In 1967, sociologist Robert Bellah published his now classic essay on “Civil Religion in America.” His bold thesis hinged on a spatial metaphor: namely that, running parallel to whatever specific traditional commitment most Americans claimed, there was a genuinely independent religious tradition in which all citizens of the United States participated. This was what Bellah called the American civil religion. The matter of parallelism was important; here was an independent tradition that did not touch the particular commitments of particular religious traditions like Christianity, Buddhism or Islam.
This civil religion has it own sacred documents (the Declaration of Independence, the US Constitution, the Ten, yes ten, Bills of Rights), its own sacred founders (Washington), its sacred martyrs (Lincoln) and its sacred shrines (cemeteries at Gettysburg and Arlington, any number of memorials on the Washington Mall, and more recently, Oklahoma City, the Pentagon and Ground Zero in New York). Perhaps most important, the US civil religion boasts its own calendar of “secular” holidays. These days, actually constituting a quasi-sacred calendar, span the entire calendar year: New Year’s Day, the King Holiday, President’s Day, Memorial Day, the Fourth of July, Labor Day, Columbus Day, Veteran’s Day, and now, at long last, Thanksgiving Day.
One of the interesting aspects of Bellah’s genealogy of the US civil religion is the way it took shape under pressure of perceived crises, each involving a war, and each located in a different century. So the Revolutionary War provided us with our founding myths and our founding father in the Moses-like character of George Washington. Hebraic images of the city on a hill, and a new Promised Land were prominent then (so, too, was the disturbing implication that indigenous Americans were Canaanites, and thus fit for destruction).
The Civil War provided the American civil religion with a new dimension of more explicitly Christian symbolism: the original sin of human enslavement was overcome only through the punitive bloodbath of civil war and the Christ-like sacrifice of the blood of the then-US President, Abraham Lincoln (Gary Laderman’s important book, The Sacred Remains, tells the disturbing story of how Lincoln’s corpse itself became an important artifact for public display, until its corruption provided an alternative-, and almost anti-, myth of national salvation).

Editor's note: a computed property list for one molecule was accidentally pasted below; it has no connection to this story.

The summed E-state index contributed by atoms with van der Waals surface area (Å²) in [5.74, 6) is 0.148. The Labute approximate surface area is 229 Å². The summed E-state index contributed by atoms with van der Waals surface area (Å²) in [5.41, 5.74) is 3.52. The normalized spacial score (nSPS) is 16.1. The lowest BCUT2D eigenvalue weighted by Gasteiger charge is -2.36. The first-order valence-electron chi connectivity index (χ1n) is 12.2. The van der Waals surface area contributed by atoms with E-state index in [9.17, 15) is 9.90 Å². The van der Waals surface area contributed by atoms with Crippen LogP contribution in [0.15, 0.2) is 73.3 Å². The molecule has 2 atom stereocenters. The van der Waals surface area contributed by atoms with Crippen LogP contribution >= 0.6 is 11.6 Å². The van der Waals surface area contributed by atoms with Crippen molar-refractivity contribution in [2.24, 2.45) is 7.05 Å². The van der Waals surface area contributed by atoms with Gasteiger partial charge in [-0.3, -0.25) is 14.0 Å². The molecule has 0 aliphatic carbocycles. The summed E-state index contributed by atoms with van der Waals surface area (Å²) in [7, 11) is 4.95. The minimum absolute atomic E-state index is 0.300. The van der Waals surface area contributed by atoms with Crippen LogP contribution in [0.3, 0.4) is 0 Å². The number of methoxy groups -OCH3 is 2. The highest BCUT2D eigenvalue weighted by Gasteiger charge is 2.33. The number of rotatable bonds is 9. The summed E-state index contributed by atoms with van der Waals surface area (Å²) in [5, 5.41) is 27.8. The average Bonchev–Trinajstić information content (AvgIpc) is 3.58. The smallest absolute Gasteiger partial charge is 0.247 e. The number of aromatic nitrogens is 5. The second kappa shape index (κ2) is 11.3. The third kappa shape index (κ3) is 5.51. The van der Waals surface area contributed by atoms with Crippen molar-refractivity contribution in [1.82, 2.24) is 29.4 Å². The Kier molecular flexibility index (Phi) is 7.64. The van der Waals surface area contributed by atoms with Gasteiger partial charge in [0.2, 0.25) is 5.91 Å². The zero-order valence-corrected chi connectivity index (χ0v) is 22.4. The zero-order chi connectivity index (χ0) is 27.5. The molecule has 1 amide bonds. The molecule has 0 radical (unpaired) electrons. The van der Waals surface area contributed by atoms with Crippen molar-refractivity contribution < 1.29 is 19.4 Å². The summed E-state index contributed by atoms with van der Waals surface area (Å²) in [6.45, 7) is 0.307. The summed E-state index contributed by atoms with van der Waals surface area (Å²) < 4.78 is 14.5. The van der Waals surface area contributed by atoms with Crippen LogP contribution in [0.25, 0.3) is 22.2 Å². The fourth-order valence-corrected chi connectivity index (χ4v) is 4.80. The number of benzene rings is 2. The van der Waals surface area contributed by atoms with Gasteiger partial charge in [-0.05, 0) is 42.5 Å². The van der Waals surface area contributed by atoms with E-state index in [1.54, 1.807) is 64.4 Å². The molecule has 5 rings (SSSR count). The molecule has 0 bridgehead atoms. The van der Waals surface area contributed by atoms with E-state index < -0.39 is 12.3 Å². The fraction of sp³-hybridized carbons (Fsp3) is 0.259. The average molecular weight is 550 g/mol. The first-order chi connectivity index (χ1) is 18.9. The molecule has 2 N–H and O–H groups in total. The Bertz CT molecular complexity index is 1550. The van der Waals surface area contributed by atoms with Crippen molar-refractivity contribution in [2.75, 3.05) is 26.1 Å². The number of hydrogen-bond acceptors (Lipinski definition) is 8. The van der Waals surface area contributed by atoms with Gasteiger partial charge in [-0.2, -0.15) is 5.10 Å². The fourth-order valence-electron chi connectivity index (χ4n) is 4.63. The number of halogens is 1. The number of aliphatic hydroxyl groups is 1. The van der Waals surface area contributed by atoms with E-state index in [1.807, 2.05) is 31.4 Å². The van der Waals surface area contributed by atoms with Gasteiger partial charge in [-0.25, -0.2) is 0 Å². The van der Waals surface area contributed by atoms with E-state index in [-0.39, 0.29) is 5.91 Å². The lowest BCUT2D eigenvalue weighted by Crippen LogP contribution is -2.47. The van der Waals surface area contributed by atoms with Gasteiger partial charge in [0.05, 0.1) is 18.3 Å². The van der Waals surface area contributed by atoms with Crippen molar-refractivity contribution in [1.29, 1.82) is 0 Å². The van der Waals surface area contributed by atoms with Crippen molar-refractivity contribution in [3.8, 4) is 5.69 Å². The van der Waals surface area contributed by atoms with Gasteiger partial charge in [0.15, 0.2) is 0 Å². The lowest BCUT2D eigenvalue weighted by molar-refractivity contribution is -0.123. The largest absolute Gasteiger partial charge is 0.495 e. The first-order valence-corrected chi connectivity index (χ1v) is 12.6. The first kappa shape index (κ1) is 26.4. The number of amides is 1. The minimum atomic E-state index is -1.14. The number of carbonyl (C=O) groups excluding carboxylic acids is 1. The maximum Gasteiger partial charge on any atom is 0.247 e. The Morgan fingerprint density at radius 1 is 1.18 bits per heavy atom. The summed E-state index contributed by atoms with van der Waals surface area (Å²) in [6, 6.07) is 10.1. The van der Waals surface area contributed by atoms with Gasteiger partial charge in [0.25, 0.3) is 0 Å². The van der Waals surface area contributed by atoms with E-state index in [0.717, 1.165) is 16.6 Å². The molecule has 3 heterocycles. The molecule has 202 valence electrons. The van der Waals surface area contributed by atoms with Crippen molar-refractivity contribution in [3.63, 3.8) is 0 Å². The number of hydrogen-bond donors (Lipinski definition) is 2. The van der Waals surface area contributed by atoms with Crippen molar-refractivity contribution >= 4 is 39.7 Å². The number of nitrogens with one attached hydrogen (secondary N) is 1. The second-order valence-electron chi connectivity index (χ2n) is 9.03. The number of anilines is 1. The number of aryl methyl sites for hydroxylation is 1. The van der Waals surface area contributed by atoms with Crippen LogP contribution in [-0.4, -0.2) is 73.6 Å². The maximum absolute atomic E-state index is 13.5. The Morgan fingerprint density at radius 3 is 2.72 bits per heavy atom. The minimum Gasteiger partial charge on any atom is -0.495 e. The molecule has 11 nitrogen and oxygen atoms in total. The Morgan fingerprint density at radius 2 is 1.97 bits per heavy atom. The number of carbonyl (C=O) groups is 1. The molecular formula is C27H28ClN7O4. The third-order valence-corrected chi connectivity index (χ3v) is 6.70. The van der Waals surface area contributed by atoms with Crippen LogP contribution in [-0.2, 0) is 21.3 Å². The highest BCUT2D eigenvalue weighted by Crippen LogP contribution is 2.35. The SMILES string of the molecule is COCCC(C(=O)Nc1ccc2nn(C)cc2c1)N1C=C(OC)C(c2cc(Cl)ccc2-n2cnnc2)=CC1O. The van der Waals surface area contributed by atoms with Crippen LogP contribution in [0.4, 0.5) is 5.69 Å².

For Bellah, writing in 1966 (the essay was reprinted in a collection of essays entitled Beyond Belief in 1970), the American civil religion was then involved in what he called its “third time of trial.” Surprisingly, he was not thinking about the Civil Rights movement; he was thinking about Vietnam. Given that the spiritual heart of the American civil religion was, for Bellah, a largely prophetic caution against idolizing the nation, and the importance of holding it accountable to transcendent standards of ethical behavior and international justice, Bellah’s decision to focus on foreign rather than domestic policy is less surprising. It also enabled him to extend his thesis that the times of civic trial were primarily focused on wars and their aftermath.
One fascinating question for the Bellah thesis about the US Civil Religion is whether a new century and this new war, provide the US civil religion with a new opportunity for growth, adaptation and change. And while the prophetic mode has been rather muted under the leadership of the Bush team, it will be fascinating to see how a new administration under the aegis of a very different kind of leader, will deploy the quasi-religious rhetoric of the American civil religion to make its own plea for prophetic national self-renewal.
Some of the most intriguing implications of the Bellah thesis were reserved for footnotes. The essay began with a quotation from President Kennedy’s Inaugural Address, one in which the President invoked the name of “God,” but did not specify which God he had in mind. This lack of specificity was crucial for Bellah; the political invocation of “God” in presidential rhetoric was intended as a non-sectarian unifier, one which could only serve that political and cultural purpose by remaining undefined. Were a US President to add a phrase, such as “the God we see revealed in Jesus Christ,” the entire edifice of US civil religion would ironically collapse.
In a footnote, Bellah noted that a US President did not dare to invoke the name of “God” in an Inaugural Address until 1821, when President Monroe did so for the first time. In other words, fully one generation passed before US President’s dared invoke the name of God. Prior to that, they had contented themselves with curious Deist circumlocutions like the Author of Nature, Providence, and Design.
President Wahington had already proposed that the nation establish a day of public thankfulness, but the holiday was not set in stone according to Bellah until the Civil War, when Lincoln pushed for it. So this holiday lies at the very junctures Bellah outlined in his influential essay. While the Thanksgiving Day newspaper is full of flyers encouraging the Christmas commercialism that begins tomorrow, this holiday is precious to many US citizens precisely for it simplicity and sometimes elegance. It is a day devoted to quiet pleasure, good food, good drink, family and friends. It is decidedly uncommercial, and refreshingly low-key. As Americans gather at dinner tables across the country, those who find themselves desiring to offer up a prayer of thanksgiving at a table where not all of their family and guests share a traditional commitment, the invocation of God, without qualifier, does significant and meaningful work, indeed.